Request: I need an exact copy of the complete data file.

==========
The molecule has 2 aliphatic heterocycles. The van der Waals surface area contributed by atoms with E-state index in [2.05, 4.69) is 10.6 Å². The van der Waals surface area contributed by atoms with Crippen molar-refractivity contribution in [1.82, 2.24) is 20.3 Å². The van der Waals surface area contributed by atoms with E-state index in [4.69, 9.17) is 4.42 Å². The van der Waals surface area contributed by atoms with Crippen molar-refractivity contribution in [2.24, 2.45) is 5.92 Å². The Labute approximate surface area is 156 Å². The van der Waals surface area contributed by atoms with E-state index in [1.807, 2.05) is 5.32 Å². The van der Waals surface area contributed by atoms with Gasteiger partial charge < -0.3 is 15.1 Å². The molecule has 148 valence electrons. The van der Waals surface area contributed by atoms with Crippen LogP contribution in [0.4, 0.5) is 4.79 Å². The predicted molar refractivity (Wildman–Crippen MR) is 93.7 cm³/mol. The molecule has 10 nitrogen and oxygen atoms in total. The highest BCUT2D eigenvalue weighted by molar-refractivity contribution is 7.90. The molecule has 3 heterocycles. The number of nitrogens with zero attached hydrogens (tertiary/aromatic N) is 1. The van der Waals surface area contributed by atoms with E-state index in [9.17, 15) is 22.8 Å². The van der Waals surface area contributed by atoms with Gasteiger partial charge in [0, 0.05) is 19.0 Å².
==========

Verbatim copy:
The molecule has 2 aliphatic heterocycles. The van der Waals surface area contributed by atoms with E-state index in [2.05, 4.69) is 10.6 Å². The van der Waals surface area contributed by atoms with Crippen molar-refractivity contribution in [1.82, 2.24) is 20.3 Å². The van der Waals surface area contributed by atoms with E-state index in [4.69, 9.17) is 4.42 Å². The van der Waals surface area contributed by atoms with Crippen molar-refractivity contribution in [2.24, 2.45) is 5.92 Å². The Labute approximate surface area is 156 Å². The van der Waals surface area contributed by atoms with E-state index in [1.807, 2.05) is 5.32 Å². The van der Waals surface area contributed by atoms with Gasteiger partial charge < -0.3 is 15.1 Å². The molecule has 148 valence electrons. The van der Waals surface area contributed by atoms with Crippen LogP contribution in [0.4, 0.5) is 4.79 Å². The predicted molar refractivity (Wildman–Crippen MR) is 93.7 cm³/mol. The molecule has 10 nitrogen and oxygen atoms in total. The highest BCUT2D eigenvalue weighted by molar-refractivity contribution is 7.90. The molecule has 3 heterocycles. The number of nitrogens with zero attached hydrogens (tertiary/aromatic N) is 1. The van der Waals surface area contributed by atoms with E-state index in [9.17, 15) is 22.8 Å². The van der Waals surface area contributed by atoms with Gasteiger partial charge in [0, 0.05) is 19.0 Å².